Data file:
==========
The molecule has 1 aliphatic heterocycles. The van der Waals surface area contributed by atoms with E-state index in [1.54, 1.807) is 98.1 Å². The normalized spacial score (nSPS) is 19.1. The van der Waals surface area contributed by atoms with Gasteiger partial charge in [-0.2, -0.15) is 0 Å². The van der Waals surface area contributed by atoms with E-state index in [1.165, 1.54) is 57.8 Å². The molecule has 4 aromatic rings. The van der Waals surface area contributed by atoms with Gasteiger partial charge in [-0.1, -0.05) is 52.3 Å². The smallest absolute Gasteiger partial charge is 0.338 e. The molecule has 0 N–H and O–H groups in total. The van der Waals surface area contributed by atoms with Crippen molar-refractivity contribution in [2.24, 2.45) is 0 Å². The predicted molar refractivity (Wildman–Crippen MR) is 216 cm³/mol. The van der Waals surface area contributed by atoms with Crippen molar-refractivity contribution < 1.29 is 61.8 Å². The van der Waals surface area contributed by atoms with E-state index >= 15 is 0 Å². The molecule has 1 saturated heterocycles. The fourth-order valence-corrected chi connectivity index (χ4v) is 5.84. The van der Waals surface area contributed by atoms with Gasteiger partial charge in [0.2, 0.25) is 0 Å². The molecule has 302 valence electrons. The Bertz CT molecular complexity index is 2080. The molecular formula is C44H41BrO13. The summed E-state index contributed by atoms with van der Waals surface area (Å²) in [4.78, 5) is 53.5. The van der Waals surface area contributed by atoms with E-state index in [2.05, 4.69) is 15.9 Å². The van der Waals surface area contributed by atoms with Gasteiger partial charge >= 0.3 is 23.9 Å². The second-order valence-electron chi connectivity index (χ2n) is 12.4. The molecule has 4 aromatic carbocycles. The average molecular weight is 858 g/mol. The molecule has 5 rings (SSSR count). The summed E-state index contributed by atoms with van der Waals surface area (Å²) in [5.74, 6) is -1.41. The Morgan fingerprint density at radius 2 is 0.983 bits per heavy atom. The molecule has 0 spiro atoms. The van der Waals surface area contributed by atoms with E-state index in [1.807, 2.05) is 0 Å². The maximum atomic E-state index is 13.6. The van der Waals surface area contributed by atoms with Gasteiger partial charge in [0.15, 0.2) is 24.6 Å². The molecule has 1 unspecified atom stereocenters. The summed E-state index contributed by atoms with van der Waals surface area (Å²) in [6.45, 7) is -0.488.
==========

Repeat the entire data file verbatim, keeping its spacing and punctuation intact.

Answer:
The molecule has 1 aliphatic heterocycles. The van der Waals surface area contributed by atoms with E-state index in [1.54, 1.807) is 98.1 Å². The normalized spacial score (nSPS) is 19.1. The van der Waals surface area contributed by atoms with Gasteiger partial charge in [-0.2, -0.15) is 0 Å². The van der Waals surface area contributed by atoms with E-state index in [1.165, 1.54) is 57.8 Å². The molecule has 4 aromatic rings. The van der Waals surface area contributed by atoms with Gasteiger partial charge in [-0.1, -0.05) is 52.3 Å². The smallest absolute Gasteiger partial charge is 0.338 e. The molecule has 0 N–H and O–H groups in total. The van der Waals surface area contributed by atoms with Crippen molar-refractivity contribution in [2.24, 2.45) is 0 Å². The predicted molar refractivity (Wildman–Crippen MR) is 216 cm³/mol. The van der Waals surface area contributed by atoms with Crippen molar-refractivity contribution < 1.29 is 61.8 Å². The van der Waals surface area contributed by atoms with E-state index >= 15 is 0 Å². The molecule has 1 saturated heterocycles. The fourth-order valence-corrected chi connectivity index (χ4v) is 5.84. The van der Waals surface area contributed by atoms with Gasteiger partial charge in [0.2, 0.25) is 0 Å². The molecule has 302 valence electrons. The Bertz CT molecular complexity index is 2080. The molecular formula is C44H41BrO13. The summed E-state index contributed by atoms with van der Waals surface area (Å²) in [4.78, 5) is 53.5. The van der Waals surface area contributed by atoms with E-state index in [2.05, 4.69) is 15.9 Å². The van der Waals surface area contributed by atoms with Gasteiger partial charge >= 0.3 is 23.9 Å². The second-order valence-electron chi connectivity index (χ2n) is 12.4. The molecule has 4 aromatic carbocycles. The average molecular weight is 858 g/mol. The molecule has 5 rings (SSSR count). The summed E-state index contributed by atoms with van der Waals surface area (Å²) in [5.74, 6) is -1.41. The Morgan fingerprint density at radius 2 is 0.983 bits per heavy atom. The molecule has 0 spiro atoms. The van der Waals surface area contributed by atoms with E-state index in [1.807, 2.05) is 0 Å². The maximum atomic E-state index is 13.6. The van der Waals surface area contributed by atoms with Gasteiger partial charge in [0.15, 0.2) is 24.6 Å². The molecule has 1 unspecified atom stereocenters. The summed E-state index contributed by atoms with van der Waals surface area (Å²) in [6.45, 7) is -0.488.